Norton said her campaign would target "as broad an audience as possible."
"When I made the decision to pursue the Republican nomination via the petition process, my goal was to reach out to as broad an audience as possible, and I believe Josh and Rich will be critical to not only the success of achieving that goal but to victory in November," she said.
Rep. Joe Sestak (D-Pa.) on how the "conservative ideologies" of former Rep. Pat Toomey (R-Pa.) are "out of touch with the state" and how he has a "better chance of convincing moderate Republicans and independents of that than" Sen. Arlen Specter (D-Pa.).
"I intend to make Toomey look absolutely naked," Sestak told the Allentown Morning Call. "Here's a guy with policy who has no clothes."
The FBI and IRS have launched a criminal investigation into the
Florida Republican Party's issuing of credit cards.
President Obama will return to California in May for another fundraiser for Sen. Barbara Boxer (D-Calif.).
Sen. Bob Bennett (R-Utah) is bringing in one of Utah's favorite sons to help him in his reelection bid.
Mitt Romney will introduce Bennett at the state Republican convention -- the place that could decide Bennett's political future.
Jim Bennett, the senator's son and campaign manager, told the Desert News that Romney will bring excitement to the gathering because "he's the most popular political figure in the state of Utah, so we're glad to have him on our side."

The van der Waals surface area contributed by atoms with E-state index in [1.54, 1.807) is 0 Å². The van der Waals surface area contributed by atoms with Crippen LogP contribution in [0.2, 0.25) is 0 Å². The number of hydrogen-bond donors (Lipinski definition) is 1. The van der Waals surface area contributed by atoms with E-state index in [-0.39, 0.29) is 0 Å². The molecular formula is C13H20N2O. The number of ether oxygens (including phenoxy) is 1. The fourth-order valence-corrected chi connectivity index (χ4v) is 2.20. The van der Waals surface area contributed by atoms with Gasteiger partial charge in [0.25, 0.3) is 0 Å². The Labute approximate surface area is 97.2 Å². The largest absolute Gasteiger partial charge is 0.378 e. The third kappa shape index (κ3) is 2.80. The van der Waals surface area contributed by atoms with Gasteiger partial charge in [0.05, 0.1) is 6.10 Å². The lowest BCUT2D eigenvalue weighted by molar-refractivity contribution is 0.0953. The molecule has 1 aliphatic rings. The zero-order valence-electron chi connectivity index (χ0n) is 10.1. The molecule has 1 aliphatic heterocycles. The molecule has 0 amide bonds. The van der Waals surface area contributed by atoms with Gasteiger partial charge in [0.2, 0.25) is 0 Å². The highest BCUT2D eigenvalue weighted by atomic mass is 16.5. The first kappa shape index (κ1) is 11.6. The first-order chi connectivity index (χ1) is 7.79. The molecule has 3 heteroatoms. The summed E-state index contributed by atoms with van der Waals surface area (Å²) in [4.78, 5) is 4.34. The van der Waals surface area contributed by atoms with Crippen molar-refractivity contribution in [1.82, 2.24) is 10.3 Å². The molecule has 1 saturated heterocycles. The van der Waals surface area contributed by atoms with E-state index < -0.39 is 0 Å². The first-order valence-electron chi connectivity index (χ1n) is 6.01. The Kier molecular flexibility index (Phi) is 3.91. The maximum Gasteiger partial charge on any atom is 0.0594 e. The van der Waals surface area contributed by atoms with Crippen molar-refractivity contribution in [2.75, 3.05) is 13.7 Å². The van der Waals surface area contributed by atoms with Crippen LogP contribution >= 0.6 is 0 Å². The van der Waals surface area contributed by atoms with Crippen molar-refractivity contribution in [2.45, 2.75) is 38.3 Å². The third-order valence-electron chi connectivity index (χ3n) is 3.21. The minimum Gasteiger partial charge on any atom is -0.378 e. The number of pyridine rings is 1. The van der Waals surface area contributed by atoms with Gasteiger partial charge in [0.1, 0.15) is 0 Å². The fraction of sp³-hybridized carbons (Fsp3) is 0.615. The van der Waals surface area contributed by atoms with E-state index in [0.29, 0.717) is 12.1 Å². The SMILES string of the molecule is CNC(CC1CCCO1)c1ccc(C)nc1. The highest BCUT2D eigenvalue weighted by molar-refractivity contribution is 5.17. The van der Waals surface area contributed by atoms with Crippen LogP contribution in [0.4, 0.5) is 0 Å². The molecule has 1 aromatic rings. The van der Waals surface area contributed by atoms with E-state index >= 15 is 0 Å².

"Nine of 10 voted for him the last presidential primary here," Jim Bennett noted of Romney. "He's been a strong supporter and wants to be as helpful as he can."
Romney, the first serious Mormon presidential candidate, attended Brigham Young University and headed the 2002 Salt Lake City Winter games.
Bennett has been under attack by conservatives in the state and faces a primary challenge from the right. He needs more than 60 percent of the delegates support at the convention in order to avoid a primary and more than 40 percent to avoid being bounced at convention. If he gets between 40 percent and 59 percent, a June 22nd primary would decide the Republican nominee.
It is not the first time Romney has helped Bennett. He attended a fundraiser for him last year.
New Hampshire Senate candidate Paul Hodes (D) got some bad news Tuesday.
The two-term congressman trailed two of his potential Republican rivals in a new poll.
And his so-called "Granny D constitutional amendment" to restrict campaign spending by corporations was panned by a major New Hampshire newspaper.
To the numbers: A Public Policy Polling survey conducted April 17-18 showed Hodes with an approval rating far below 50 percent. Moreover, he trailed Republicans Kelly Ayotte and Bill Binnie 47-40 and 46-41, respectively.
Meanwhile, the editorial board of Foster's Daily Democrat called Hodes's "Granny D" proposal, "vindictive, naive and is only aimed at part of the problem."
"Such pandering to the fears of voters may explain why recent polls show all the major Republican candidates beating him in a November election," the paper said.